"Disturbing Tale of Jealousy, Homosexual Perversion and Murder"

What You Need To Know:

THE POWER OF THE DOG is an adult drama set in 1925 Montana about a mean rancher named Phil, who’s jealous of his brother, George’s, new wife, Rose. Rose is a widow and has a son, Peter, who’s about to go to college to earn a medical degree. Phil mercilessly teases Peter about his “sissy” ways and mocks Rose at every opportunity. This drives Rose to drink. However, when Peter finds out about Phil’s hidden homosexual desires, he no longer fears the man. So, Phil takes Peter under his wing to maintain his dominance in their relationship. Eventually, the situation leads to murder.

Well-acted but slow, THE POWER OF THE DOG tells a disturbing, politically correct tale of jealousy, perversion and murder. By the end, the movie suggests that homosexuality is the result of society’s repression and oppression of such behavior and relationships. Also, the young man’s mother comes across as a weak person, which doesn’t quite ring true. THE POWER OF THE DOG contains some foul language, violence, partly obscured explicit male nudity, and unnecessary meanness. MOVIEGUIDE® rates this movie abhorrent.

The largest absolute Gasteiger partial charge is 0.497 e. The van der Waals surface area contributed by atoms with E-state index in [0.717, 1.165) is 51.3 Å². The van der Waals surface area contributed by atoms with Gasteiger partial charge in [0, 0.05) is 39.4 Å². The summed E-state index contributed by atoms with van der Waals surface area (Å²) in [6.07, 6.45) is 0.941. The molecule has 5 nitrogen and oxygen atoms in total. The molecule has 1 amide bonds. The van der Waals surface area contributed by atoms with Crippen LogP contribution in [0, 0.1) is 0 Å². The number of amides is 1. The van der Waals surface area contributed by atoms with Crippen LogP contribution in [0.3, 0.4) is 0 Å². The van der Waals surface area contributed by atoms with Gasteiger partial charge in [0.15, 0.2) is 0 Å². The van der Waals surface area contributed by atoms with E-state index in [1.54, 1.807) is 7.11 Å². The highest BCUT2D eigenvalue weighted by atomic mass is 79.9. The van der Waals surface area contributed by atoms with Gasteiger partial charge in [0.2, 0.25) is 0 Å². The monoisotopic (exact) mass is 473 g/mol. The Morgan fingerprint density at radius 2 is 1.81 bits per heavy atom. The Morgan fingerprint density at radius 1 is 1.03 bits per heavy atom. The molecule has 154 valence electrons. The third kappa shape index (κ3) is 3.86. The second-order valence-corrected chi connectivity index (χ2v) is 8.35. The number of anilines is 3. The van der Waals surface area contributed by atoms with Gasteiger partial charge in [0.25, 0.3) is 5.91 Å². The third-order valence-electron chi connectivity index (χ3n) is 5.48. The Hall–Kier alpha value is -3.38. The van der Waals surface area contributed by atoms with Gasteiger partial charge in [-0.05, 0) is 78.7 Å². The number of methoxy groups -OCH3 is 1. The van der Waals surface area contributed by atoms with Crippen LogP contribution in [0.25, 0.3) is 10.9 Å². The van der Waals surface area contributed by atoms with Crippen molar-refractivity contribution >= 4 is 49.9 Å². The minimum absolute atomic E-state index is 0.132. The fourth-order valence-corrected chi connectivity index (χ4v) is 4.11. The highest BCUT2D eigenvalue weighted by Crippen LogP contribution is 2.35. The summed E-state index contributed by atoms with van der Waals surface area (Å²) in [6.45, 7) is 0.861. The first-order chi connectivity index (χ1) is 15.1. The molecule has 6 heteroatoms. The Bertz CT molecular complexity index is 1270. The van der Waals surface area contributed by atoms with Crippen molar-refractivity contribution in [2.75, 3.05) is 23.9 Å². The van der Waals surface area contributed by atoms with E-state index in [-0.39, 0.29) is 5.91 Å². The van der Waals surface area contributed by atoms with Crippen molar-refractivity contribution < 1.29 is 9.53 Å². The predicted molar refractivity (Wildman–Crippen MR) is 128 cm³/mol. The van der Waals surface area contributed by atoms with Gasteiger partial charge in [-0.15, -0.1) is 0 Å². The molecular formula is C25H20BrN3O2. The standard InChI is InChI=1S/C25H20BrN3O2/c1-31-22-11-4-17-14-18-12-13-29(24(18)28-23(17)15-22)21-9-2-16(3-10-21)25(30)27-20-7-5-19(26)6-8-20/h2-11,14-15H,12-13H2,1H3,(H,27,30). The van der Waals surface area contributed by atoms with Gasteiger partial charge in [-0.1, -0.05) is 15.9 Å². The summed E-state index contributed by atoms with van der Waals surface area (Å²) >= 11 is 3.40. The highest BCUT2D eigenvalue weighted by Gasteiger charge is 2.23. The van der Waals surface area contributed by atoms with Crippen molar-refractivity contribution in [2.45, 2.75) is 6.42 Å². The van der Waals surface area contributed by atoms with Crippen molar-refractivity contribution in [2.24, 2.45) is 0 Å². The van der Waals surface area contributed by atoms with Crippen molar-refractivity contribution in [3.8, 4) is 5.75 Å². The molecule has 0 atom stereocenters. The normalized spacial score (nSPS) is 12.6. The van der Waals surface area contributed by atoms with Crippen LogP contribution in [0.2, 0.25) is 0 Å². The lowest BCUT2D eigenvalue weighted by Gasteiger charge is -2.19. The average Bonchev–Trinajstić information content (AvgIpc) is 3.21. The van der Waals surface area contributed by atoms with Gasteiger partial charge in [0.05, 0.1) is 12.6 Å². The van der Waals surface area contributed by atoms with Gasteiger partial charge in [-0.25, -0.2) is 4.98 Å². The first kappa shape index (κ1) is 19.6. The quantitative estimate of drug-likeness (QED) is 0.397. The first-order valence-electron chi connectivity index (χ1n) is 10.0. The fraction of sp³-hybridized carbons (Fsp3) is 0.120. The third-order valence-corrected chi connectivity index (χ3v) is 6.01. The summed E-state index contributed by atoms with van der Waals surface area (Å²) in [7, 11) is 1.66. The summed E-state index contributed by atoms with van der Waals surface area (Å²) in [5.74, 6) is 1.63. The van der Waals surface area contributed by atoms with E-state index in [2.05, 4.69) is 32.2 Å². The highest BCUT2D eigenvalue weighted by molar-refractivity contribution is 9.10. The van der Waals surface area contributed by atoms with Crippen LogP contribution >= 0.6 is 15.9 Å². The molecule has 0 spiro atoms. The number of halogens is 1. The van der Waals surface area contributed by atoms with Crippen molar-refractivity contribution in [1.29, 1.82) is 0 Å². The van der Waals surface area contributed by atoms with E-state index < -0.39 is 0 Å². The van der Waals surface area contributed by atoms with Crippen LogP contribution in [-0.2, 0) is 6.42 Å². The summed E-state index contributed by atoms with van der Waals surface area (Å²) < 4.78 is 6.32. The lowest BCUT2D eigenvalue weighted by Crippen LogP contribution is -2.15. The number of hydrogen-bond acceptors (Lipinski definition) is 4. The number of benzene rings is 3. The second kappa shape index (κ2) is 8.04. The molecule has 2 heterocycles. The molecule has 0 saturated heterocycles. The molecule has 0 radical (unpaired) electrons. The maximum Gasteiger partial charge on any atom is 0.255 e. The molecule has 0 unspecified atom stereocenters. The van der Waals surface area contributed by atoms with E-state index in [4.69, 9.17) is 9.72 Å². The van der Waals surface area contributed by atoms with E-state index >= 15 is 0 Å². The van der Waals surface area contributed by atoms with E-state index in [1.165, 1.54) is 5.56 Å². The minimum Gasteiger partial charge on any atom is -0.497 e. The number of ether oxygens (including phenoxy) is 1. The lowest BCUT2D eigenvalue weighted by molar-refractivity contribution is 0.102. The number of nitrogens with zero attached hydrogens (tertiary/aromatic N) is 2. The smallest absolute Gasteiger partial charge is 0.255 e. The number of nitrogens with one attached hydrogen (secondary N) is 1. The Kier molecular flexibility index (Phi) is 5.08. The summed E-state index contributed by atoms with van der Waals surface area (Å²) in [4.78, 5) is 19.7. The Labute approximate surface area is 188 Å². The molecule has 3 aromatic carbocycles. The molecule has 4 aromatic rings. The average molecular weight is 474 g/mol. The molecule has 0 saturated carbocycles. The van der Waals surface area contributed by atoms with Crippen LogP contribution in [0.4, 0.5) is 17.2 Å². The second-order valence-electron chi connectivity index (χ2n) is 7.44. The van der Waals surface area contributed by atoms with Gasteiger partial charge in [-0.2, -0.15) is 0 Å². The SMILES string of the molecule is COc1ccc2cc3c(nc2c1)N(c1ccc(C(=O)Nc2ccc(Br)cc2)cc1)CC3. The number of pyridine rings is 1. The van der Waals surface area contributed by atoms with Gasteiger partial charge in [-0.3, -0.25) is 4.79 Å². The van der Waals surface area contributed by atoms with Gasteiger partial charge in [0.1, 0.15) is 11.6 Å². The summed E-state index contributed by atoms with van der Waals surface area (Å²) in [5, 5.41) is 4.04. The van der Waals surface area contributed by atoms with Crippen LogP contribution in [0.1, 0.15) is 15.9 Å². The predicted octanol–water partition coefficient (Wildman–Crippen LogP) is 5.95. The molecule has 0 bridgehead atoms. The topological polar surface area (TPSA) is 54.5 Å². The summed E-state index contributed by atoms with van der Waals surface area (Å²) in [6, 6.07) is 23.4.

(RoRoRo, PCPCPC, HoHoHo, LL, VV, SS, NNN, AA, D, MM):

Dominant Worldview and Other Worldview Content/Elements:
Very strong Romantic, politically correct worldview about a mean-spirited rancher with latent homosexual desires who gets his comeuppance, but the movie suggests that society and hatred toward homosexuality is to blame for the situation, not homosexual behavior itself

Foul Language:

Light and strong violence includes implied poisoning scene, man injures his hand in one scene and later is poisoned to death, and his corpse is shown, young man is briefly shown dissecting a rabbit and a cow, young man falls off horse

No depicted sex, but man hides a stash of magazines with naked bodies of other men, and younger man discovers the stash and looks at some of the pictures, so there’s a strong suggestion of homosexuality and latent homosexuality, and men visit saloon which appears to have prostitutes drinking with the men, plus man mentions story of he and his male mentor huddling together naked to keep warm during a bad winter storm

Multiple images of upper and rear male nudity, ranch hands swim totally naked, man swims totally naked in pond by himself, young man looks through one or two magazines with images of partially and mostly naked men (most in body builder poses) in older man’s secret stash, and some illusions of full frontal nudity in some of these images (camera cuts away or doesn’t follow the male bodies at strategic moments)

Alcohol Use:
Alcohol use, and woman is driven to drink by her malicious and bigoted brother-in-law, so there’s multiple shots of her sneaking a drink about their ranch house

Smoking and/or Drug Use and Abuse:
Smoking but no drug abuse; and,

Miscellaneous Immorality:
Some name calling, rudeness, unnecessary meanness, mockery, deceit, and man tells young man not to let his mother turn him into a sissy.

More Detail: